• Server Consolidation
    The operation of mitigating the so called server sprawl by optimizing resource usage and simplifying management of available computers. Consolidation can be logical (managing distributed computers with central management) physical (moving several computers in a central location) or rationalized (migrate several computers in virtual machines or partitions, hosted by a single physical computer).
  • Server Sprawl
    The irrational proliferation of multiple computers inside a company infrastructure.
  • SLA = Service Level Agreement
    An agreement between a service provider and a customer regulating offered service in several aspects, from amount of resources available to time availability, up to faults recovery timeframe.
  • SSD = Solid State Disk
    a data storage device that uses solid-state memory to store persistent data
  • SMB = Small and Medium-sized businesses
  • Storage Virtualization
    Hardware and software technology that hides where storage systems are and what type of device is actually storing applications and data. This technology also makes it possible for many systems to share the same storage devices without knowing that others are also accessing them. This technology also makes it possible to take a snapshot of a live system so that it can be backed up without hindering online or transactional applications.

T

U

  • UMTS = Universal Mobile Telecommunications System
    is one of the third-generation (3G) cell phone technologies, which is also being developed into a 4G technology.
  • Utility Computing
    An emerging business model where customers don't buy computer hardware but pay for its usage. Service providers own computer hardware leasing computation time on demand.

V

  • VC = Virtual Center by VMware
  • VDA = Virtual Desktop Access
  • VDI = Virtual Desktop Infrastructure
  • VDM = Virtual Desktop Manager by VMware
  • VIC = Virtual Infrastructure Client by VMware
  • VMTN = VMware Technology Network
  • VPN = Virtual private network (VPN)
    is a computer network in which some of the links between nodes are carried by open connections or virtual circuits in some larger network (e.g., the Internet) instead of by physical wires.
  • VAR = Value-added Reseller
    a company that adds some feature(s) to an existing product(s), then resells it (usually to end-users) as an integrated product or complete "turn-key" solution. This practice is common in the electronics industry, where, for example, a software application might be added to existing hardware.
  • V2P migration = Virtual to Physical migration
    The operation of migrating an operating system and every application installed on it from a virtual machine or a partition to one or multiple physical computers, without reinstalling anything. The opposite of P2V (Physical to Virtual).
  • V2V migration = Virtual to Virtual migration
    The operation of migrating an operating system and every application installed on it from a virtual machine or partition hosted in a virtual infrastructure to another virtual machine or partition hosted in a different virtual infrastructure, without reinstalling anything. Mainly used when working with different virtualization technologies in the same environment.
  • Virtual floppy disk
    A file-based version of a physical floppy disk. A virtual floppy disk is stored as a file with a .vfd file name extension.
  • Virtual hard disk
    The storage medium for a virtual machine. It can reside on any storage topology that the host operating system can access, including external devices, storage area networks, and network-attached storage. The file name extension is .vhd.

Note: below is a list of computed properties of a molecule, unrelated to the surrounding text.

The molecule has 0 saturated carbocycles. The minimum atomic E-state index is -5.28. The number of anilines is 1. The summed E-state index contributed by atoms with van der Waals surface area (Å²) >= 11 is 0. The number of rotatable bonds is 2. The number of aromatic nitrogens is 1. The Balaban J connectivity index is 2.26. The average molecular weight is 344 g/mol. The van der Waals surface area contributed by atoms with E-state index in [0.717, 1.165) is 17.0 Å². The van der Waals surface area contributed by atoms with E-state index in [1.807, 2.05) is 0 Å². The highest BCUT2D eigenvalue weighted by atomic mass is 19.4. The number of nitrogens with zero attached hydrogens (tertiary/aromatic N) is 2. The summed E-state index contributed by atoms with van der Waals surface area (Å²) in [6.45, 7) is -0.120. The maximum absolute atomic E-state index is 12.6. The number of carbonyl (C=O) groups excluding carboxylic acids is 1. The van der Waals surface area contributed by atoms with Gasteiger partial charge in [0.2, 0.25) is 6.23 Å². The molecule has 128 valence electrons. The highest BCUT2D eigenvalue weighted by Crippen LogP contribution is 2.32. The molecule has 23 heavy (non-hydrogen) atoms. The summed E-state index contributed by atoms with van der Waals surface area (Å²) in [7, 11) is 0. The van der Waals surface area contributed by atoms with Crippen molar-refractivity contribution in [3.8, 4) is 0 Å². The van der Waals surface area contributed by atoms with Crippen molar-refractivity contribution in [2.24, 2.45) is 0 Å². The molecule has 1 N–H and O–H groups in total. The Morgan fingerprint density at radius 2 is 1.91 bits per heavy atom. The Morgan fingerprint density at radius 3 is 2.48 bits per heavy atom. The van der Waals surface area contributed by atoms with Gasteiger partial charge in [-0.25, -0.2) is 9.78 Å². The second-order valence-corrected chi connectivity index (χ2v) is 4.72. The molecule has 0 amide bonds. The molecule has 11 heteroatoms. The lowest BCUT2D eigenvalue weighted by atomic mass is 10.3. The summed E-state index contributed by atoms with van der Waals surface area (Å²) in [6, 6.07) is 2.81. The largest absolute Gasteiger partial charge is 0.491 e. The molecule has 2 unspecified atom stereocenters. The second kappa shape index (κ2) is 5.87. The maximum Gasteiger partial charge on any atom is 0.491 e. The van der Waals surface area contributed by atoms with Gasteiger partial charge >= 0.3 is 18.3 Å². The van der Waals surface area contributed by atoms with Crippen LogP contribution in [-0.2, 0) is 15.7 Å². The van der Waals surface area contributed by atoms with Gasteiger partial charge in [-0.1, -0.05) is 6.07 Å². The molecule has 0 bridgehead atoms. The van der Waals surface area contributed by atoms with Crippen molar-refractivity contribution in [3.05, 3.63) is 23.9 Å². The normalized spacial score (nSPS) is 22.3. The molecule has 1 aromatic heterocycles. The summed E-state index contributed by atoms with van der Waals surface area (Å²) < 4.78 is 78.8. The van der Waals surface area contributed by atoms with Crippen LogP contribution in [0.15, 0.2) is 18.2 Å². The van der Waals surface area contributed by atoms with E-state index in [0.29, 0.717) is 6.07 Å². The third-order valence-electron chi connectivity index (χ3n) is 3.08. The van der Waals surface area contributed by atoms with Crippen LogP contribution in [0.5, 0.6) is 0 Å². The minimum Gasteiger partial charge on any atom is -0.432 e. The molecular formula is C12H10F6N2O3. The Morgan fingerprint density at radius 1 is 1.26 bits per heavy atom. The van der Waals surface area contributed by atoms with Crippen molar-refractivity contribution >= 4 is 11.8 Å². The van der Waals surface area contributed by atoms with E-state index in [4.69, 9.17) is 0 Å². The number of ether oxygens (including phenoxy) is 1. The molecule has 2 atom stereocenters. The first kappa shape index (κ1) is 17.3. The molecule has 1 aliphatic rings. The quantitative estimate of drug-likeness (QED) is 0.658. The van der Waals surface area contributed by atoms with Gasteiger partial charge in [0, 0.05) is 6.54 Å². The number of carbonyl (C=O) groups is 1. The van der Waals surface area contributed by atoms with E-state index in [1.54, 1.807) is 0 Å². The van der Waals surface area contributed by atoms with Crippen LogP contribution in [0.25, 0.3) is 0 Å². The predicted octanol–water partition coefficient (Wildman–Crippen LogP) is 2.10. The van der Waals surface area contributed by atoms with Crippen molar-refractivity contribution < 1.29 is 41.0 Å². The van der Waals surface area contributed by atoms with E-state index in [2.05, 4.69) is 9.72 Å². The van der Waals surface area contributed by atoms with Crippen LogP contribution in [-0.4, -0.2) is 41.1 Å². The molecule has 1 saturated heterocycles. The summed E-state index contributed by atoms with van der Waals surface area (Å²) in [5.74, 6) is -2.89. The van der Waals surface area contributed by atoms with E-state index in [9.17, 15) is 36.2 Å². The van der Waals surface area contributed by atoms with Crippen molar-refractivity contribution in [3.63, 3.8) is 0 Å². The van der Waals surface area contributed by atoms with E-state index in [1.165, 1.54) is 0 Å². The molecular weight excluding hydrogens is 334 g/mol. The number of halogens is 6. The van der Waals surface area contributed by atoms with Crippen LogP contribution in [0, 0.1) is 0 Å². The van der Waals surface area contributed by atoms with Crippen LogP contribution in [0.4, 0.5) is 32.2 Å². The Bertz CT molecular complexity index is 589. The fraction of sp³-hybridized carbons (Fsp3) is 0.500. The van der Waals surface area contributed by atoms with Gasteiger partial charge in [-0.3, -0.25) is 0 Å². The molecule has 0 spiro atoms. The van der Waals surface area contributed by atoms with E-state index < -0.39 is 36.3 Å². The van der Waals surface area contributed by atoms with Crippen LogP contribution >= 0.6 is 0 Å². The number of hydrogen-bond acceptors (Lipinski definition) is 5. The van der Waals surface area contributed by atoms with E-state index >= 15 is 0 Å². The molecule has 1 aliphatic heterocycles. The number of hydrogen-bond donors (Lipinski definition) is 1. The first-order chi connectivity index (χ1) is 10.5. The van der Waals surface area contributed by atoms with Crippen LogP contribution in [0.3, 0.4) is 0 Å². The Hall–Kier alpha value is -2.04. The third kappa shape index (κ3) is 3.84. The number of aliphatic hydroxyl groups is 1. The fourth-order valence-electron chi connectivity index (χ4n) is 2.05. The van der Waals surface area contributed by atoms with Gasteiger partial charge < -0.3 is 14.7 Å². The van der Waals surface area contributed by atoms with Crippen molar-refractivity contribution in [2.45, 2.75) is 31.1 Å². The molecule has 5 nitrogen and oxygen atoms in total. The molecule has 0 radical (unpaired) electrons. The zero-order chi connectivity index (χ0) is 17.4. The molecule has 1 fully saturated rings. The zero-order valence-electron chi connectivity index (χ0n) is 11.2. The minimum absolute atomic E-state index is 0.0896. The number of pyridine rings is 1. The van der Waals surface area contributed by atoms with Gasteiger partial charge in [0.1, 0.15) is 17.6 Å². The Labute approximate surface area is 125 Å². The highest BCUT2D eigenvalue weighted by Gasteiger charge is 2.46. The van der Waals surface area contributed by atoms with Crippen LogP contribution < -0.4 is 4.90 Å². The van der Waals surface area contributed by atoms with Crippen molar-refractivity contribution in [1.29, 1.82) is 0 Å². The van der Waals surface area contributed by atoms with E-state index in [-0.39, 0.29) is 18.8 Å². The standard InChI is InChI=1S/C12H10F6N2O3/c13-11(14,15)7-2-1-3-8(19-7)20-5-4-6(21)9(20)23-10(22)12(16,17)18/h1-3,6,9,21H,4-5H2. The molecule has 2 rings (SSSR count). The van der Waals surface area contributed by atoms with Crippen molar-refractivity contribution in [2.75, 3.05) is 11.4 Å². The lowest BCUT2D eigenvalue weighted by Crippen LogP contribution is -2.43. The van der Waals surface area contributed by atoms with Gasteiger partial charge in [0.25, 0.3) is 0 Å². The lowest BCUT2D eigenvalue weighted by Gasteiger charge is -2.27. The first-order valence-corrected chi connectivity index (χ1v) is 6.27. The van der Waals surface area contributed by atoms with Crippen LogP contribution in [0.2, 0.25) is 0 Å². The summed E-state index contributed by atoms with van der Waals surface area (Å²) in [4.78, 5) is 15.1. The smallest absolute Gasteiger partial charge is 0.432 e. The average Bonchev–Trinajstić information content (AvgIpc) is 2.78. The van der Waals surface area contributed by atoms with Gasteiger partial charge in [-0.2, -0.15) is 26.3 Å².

• Virtual machine
    A computer within a computer, implemented in software. A virtual machine emulates a complete hardware system, from processor to network card, in a self-contained, isolated software environment, enabling the simultaneous operation of otherwise incompatible operating systems. Each operating system runs in its own isolated software partition.
  • Virtual machine configuration
    The configuration of the resources assigned to a virtual machine. Examples include devices such as disks and network adapters, as well as memory and processors.
  • Virtual Machine Management Service
    The Hyper-V service that provides management access to virtual machines.
  • Virtual machine snapshot
    A file-based snapshot of the state, disk data, and configuration of a virtual machine at a specific point in time.
  • Virtual network
    A virtual version of a physical network switch. A virtual network can be configured to provide access to local or external network resources for one or more virtual machines.
  • Virtual Network Manager
    A Hyper-V component used to create and manage virtual networks.
  • Virtual switch
    See virtual network.
  • Virtualization
    A software technology allowing an operating system to run unmodified on an isolated virtual environment, called virtual machine, where a platform's physical characteristics and behaviours are reproduced.
  • VMM = Virtual Machine Monitor
    The virtualization software layer managing hardware requests from a guest OS, simulating answers from a real hardware. Used as Hypervisor synonymous.
  • VSMP (Virtual Symmetric Multiprocessing)
    The feature of mapping two or more virtual processors inside a single virtual machine or partition.

W

  • WMMTM QoS = Wi-Fi Multimedia Quality of Service
  • WEP = Wired Equivalent Privacy
    is a deprecated algorithm to secure IEEE 802.11 wireless networks.
  • Woodstock = a set of user interface components for rich internet applications.
  • Workload Management
    The operation of handling computation power demand and computation power unavailability.

  • WPA = Wi-Fi Protected Access (WPA and WPA2)
    is a certification program administered by the Wi-Fi Alliance to indicate compliance with the security protocol created by the Wi-Fi Alliance to secure wireless computer networks.
  • WTS = Windows Terminal Server

X

Y

Z